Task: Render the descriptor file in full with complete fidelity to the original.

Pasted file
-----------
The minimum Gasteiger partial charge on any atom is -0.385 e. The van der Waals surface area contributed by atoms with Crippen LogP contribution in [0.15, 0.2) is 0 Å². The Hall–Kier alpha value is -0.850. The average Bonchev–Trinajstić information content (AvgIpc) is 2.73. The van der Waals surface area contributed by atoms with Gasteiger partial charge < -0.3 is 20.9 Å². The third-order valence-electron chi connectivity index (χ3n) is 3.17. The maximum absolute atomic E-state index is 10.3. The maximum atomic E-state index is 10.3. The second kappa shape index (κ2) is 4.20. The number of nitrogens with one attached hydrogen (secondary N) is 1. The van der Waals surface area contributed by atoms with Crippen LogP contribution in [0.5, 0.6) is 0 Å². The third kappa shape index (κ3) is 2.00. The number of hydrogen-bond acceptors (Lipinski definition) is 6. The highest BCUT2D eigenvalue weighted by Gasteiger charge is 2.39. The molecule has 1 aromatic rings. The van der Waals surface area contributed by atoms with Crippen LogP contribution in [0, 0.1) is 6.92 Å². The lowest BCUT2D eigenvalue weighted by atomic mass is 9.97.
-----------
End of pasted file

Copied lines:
The minimum Gasteiger partial charge on any atom is -0.385 e. The van der Waals surface area contributed by atoms with Crippen LogP contribution in [0.15, 0.2) is 0 Å². The Hall–Kier alpha value is -0.850. The average Bonchev–Trinajstić information content (AvgIpc) is 2.73. The van der Waals surface area contributed by atoms with Gasteiger partial charge < -0.3 is 20.9 Å². The third-order valence-electron chi connectivity index (χ3n) is 3.17. The maximum absolute atomic E-state index is 10.3. The maximum atomic E-state index is 10.3. The second kappa shape index (κ2) is 4.20. The number of nitrogens with one attached hydrogen (secondary N) is 1. The van der Waals surface area contributed by atoms with Crippen LogP contribution in [0.5, 0.6) is 0 Å². The third kappa shape index (κ3) is 2.00. The number of hydrogen-bond acceptors (Lipinski definition) is 6. The highest BCUT2D eigenvalue weighted by Gasteiger charge is 2.39. The molecule has 1 aromatic rings. The van der Waals surface area contributed by atoms with Crippen LogP contribution in [0, 0.1) is 6.92 Å². The lowest BCUT2D eigenvalue weighted by atomic mass is 9.97.